About 400 school children are currently on a waiting list to get help developing life skills from the local mentorship chapter of the nonprofit Big Brothers Big Sisters. The organization is currently trying to recruit 160 more mentors by April 2023, with a focus on attracting men and people of color.
“We’re not asking anybody to save these kids. They don’t need saving,” said Merridith Crowe, president and CEO of Big Brothers Big Sisters of the Lowcountry. The North Charleston nonprofit organization launched in 2019 matches adult volunteers — or “bigs” — with kids (“littles”) aged 7 to 18 in the tri-county area.
“They have greatness within them,” Crowe told City Paper. “It’s a question of how do you help them see it? Can you help them imagine what they could do with their innate potential and be somebody that they can turn to?”
After 18 years of working in the nonprofit industry, Crowe said her understanding of childhood adversity and adult mentorship makes the Big Brothers Big Sisters mission one that she can fully get behind. The organization works with families who want caring adult figures in a child’s life to help him or her tap into their potential, whether it’s because the household lacks the two-parent dynamic or kids just need another attentive figure in their lives.
About 10,000 of the 31,000 underserved kids in the tri-county region could benefit from Big Brothers Big Sisters mentorship programs, Crowe said, which means aggressive growth is part of the organization’s aim so it can meet that demand.
The current goal, named “The Big Imperative,” is to create and support 300 one-to-one mentoring relationships by June 2023 and grow by 100 in 2024 and another 100 in 2025.
The demand for big brothers and people of color is high, Crowe said, as 70% of children on the waiting lists are male and 90% identify as Black or Brown. The commitment for adult “bigs” consists of spending quality time with “littles” twice a month for about two hours. Many mentors begin by committing to their “littles” for about one year, but most end up serving for an average of three years, Crowe said.
“Having some additional emotional support results in stronger academic performance and stronger feelings of likability, which then results in [kids] engaging in pro social behavior,” Crowe said, “so they’re less likely to engage in risky behavior like substance abuse and misuse or antisocial behavior at school.”
Crowe said the main roadblock to committing to be a big brother or big sister is overthinking what the role entails.
“Adults think that they need to be perfect to be a great mentor,” she said. “And we always ask for the perfectly imperfect mentors, the people who are learners, who are not afraid of making mistakes, who are open and humble and curious and who can make space for their ‘little’ to show up.”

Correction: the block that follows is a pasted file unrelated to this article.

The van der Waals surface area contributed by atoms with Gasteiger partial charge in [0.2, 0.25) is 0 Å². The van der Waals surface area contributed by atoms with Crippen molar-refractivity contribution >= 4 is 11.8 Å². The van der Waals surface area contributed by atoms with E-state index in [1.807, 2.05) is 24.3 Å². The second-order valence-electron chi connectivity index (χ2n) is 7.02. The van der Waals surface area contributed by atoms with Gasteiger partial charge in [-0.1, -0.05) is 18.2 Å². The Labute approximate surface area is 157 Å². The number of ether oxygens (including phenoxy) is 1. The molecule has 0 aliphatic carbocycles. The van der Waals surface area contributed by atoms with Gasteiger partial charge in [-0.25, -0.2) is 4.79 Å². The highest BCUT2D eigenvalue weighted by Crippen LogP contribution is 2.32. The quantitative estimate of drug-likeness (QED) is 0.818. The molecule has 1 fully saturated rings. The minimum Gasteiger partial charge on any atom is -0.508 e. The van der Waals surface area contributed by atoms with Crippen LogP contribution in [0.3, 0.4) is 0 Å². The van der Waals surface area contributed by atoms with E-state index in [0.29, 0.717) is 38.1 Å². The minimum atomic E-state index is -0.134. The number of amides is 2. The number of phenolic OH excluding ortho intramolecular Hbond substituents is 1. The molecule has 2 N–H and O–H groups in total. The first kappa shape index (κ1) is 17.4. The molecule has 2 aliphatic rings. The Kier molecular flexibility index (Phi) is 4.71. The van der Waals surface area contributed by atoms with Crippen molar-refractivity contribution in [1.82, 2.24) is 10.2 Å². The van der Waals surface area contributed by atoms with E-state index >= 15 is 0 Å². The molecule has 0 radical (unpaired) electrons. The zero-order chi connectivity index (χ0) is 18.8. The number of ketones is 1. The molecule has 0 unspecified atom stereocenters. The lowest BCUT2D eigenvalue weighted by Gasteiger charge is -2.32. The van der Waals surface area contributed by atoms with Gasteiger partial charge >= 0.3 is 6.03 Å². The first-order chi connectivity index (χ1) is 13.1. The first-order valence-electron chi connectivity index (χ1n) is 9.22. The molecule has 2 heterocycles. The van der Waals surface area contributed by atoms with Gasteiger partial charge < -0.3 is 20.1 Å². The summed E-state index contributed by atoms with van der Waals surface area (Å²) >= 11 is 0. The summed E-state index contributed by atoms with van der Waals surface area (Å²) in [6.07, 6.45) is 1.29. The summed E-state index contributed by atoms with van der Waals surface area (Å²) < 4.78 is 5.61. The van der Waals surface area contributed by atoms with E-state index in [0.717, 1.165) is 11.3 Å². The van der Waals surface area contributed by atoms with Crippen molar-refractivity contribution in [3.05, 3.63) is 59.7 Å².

North Charleston attorney Joshua Salley has been a big brother for about two years.
“People thinking that they’ve got to do all these things that require a lot of effort — that’s why I wasn’t involved in programs like this,” Salley told City Paper. “But after taking part in it for two years now, I’ve realized that a little bit really goes a long way in being able to mentor someone and have a relationship that positively influences them. We’ve all grown up, and we know that sometimes there are things going on in our lives that we don’t want to talk to our parents about — you can be that safe person that they can rely on.”
One of the last times Salley hung out with his “little,” they went to a free car show and spent some time talking about how school was going, whether the student was making new friends and what movies he was looking forward to seeing. Salley ended up taking his “little” to his first day of school because his mom had to work and he was nervous and didn’t want to take the bus.
“A lot of people have a look at themselves and maybe think that they’re not the person that’s going to be a role model for someone else,” Salley said. “It’s not necessarily about having some type of elevated status that you can help them get to, it’s just about being there for them and being another person that they can trust that looks like them and has lived life or experienced some of the things that they might be experiencing.
“It’s enriching in both ways — I’ve learned a lot from my little brother, more so than I think he’s learning from me sometimes.”
To become a mentor or get involved with Big Brothers Big Sisters of the Lowcountry, visit bbbslowcountry.org. The organization’s largest fundraising event of the year, the BIG Lowcountry Boil 2022, is Dec. 3 at Holy City Brewing, North Charleston.
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